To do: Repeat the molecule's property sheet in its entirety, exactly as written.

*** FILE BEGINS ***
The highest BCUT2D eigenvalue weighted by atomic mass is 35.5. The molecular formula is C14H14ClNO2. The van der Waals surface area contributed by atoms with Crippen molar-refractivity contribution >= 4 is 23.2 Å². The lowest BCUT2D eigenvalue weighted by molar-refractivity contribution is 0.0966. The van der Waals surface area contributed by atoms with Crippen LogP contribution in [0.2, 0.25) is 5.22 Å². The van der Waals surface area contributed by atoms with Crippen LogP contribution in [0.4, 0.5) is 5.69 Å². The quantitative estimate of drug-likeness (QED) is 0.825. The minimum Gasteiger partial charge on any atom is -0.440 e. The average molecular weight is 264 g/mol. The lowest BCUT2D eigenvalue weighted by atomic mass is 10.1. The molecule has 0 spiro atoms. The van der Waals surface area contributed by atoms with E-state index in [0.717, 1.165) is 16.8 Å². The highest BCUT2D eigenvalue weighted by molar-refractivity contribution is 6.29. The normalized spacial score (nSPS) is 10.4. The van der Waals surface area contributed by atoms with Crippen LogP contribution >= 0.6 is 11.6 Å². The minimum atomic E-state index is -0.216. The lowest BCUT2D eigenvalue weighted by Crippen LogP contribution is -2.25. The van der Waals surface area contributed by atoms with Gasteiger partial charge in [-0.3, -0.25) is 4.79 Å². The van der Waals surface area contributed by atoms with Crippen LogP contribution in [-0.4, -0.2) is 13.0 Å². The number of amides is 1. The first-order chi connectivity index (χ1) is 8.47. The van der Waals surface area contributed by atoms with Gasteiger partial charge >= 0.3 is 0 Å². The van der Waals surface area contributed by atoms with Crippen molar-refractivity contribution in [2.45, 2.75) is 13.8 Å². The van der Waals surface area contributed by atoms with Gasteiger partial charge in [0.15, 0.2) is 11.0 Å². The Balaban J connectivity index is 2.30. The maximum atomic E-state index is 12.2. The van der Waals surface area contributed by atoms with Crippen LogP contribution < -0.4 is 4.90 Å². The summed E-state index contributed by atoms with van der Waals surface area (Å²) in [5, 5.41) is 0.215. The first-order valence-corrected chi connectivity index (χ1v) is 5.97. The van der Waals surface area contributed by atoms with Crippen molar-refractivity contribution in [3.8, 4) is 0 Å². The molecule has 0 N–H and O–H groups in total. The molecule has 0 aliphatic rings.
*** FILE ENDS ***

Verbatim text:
The highest BCUT2D eigenvalue weighted by atomic mass is 35.5. The molecular formula is C14H14ClNO2. The van der Waals surface area contributed by atoms with Crippen molar-refractivity contribution >= 4 is 23.2 Å². The lowest BCUT2D eigenvalue weighted by molar-refractivity contribution is 0.0966. The van der Waals surface area contributed by atoms with Crippen LogP contribution in [0.2, 0.25) is 5.22 Å². The van der Waals surface area contributed by atoms with Crippen LogP contribution in [0.4, 0.5) is 5.69 Å². The quantitative estimate of drug-likeness (QED) is 0.825. The minimum Gasteiger partial charge on any atom is -0.440 e. The average molecular weight is 264 g/mol. The lowest BCUT2D eigenvalue weighted by atomic mass is 10.1. The molecule has 0 spiro atoms. The van der Waals surface area contributed by atoms with E-state index in [0.717, 1.165) is 16.8 Å². The highest BCUT2D eigenvalue weighted by molar-refractivity contribution is 6.29. The normalized spacial score (nSPS) is 10.4. The van der Waals surface area contributed by atoms with Crippen LogP contribution >= 0.6 is 11.6 Å². The minimum atomic E-state index is -0.216. The lowest BCUT2D eigenvalue weighted by Crippen LogP contribution is -2.25. The van der Waals surface area contributed by atoms with Gasteiger partial charge in [-0.3, -0.25) is 4.79 Å². The van der Waals surface area contributed by atoms with Crippen LogP contribution in [-0.4, -0.2) is 13.0 Å². The number of amides is 1. The first-order chi connectivity index (χ1) is 8.47. The van der Waals surface area contributed by atoms with Gasteiger partial charge >= 0.3 is 0 Å². The van der Waals surface area contributed by atoms with Crippen molar-refractivity contribution in [2.45, 2.75) is 13.8 Å². The van der Waals surface area contributed by atoms with Gasteiger partial charge in [0.15, 0.2) is 11.0 Å². The Balaban J connectivity index is 2.30. The maximum atomic E-state index is 12.2. The van der Waals surface area contributed by atoms with Crippen LogP contribution < -0.4 is 4.90 Å². The summed E-state index contributed by atoms with van der Waals surface area (Å²) in [5, 5.41) is 0.215. The first-order valence-corrected chi connectivity index (χ1v) is 5.97. The van der Waals surface area contributed by atoms with Crippen molar-refractivity contribution in [3.8, 4) is 0 Å². The molecule has 0 N–H and O–H groups in total. The molecule has 0 aliphatic rings.